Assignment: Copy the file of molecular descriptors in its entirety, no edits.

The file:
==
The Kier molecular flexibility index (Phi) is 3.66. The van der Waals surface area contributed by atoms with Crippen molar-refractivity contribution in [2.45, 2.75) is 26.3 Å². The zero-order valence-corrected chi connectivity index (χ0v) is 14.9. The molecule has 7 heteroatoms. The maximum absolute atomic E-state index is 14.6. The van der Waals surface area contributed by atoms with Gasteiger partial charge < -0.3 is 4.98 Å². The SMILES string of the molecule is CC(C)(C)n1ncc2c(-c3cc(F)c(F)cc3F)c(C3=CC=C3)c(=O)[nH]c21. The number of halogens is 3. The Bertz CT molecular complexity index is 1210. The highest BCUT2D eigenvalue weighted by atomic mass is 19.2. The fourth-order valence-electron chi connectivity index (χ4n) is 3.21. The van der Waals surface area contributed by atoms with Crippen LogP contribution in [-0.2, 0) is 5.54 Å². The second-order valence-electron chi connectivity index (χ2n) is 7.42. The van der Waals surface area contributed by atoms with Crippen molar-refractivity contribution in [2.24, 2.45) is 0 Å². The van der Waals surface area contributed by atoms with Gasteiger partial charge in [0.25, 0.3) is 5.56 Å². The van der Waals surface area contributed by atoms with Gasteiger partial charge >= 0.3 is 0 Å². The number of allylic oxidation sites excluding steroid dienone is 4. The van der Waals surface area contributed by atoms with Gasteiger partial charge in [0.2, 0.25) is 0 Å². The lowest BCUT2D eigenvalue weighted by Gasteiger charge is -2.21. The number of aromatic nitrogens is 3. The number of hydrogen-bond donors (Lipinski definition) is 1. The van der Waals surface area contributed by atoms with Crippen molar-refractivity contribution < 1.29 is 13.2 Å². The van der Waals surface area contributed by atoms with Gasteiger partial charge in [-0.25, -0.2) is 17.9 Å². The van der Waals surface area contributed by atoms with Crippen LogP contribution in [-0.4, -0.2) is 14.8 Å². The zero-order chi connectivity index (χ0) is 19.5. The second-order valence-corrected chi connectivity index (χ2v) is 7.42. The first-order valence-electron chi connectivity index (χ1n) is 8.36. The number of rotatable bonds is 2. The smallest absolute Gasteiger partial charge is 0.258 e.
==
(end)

The Kier molecular flexibility index (Phi) is 3.66. The van der Waals surface area contributed by atoms with Crippen molar-refractivity contribution in [2.45, 2.75) is 26.3 Å². The zero-order valence-corrected chi connectivity index (χ0v) is 14.9. The molecule has 7 heteroatoms. The maximum absolute atomic E-state index is 14.6. The van der Waals surface area contributed by atoms with Gasteiger partial charge < -0.3 is 4.98 Å². The SMILES string of the molecule is CC(C)(C)n1ncc2c(-c3cc(F)c(F)cc3F)c(C3=CC=C3)c(=O)[nH]c21. The number of halogens is 3. The Bertz CT molecular complexity index is 1210. The highest BCUT2D eigenvalue weighted by atomic mass is 19.2. The fourth-order valence-electron chi connectivity index (χ4n) is 3.21. The van der Waals surface area contributed by atoms with Crippen LogP contribution in [-0.2, 0) is 5.54 Å². The second-order valence-electron chi connectivity index (χ2n) is 7.42. The van der Waals surface area contributed by atoms with Crippen molar-refractivity contribution in [2.24, 2.45) is 0 Å². The van der Waals surface area contributed by atoms with Gasteiger partial charge in [0.25, 0.3) is 5.56 Å². The van der Waals surface area contributed by atoms with Gasteiger partial charge >= 0.3 is 0 Å². The number of allylic oxidation sites excluding steroid dienone is 4. The van der Waals surface area contributed by atoms with Gasteiger partial charge in [0.2, 0.25) is 0 Å². The lowest BCUT2D eigenvalue weighted by Gasteiger charge is -2.21. The number of aromatic nitrogens is 3. The number of hydrogen-bond donors (Lipinski definition) is 1. The van der Waals surface area contributed by atoms with Crippen molar-refractivity contribution < 1.29 is 13.2 Å². The van der Waals surface area contributed by atoms with Gasteiger partial charge in [-0.25, -0.2) is 17.9 Å². The van der Waals surface area contributed by atoms with Crippen LogP contribution in [-0.4, -0.2) is 14.8 Å². The zero-order chi connectivity index (χ0) is 19.5. The second-order valence-corrected chi connectivity index (χ2v) is 7.42. The first-order valence-electron chi connectivity index (χ1n) is 8.36. The number of rotatable bonds is 2. The smallest absolute Gasteiger partial charge is 0.258 e.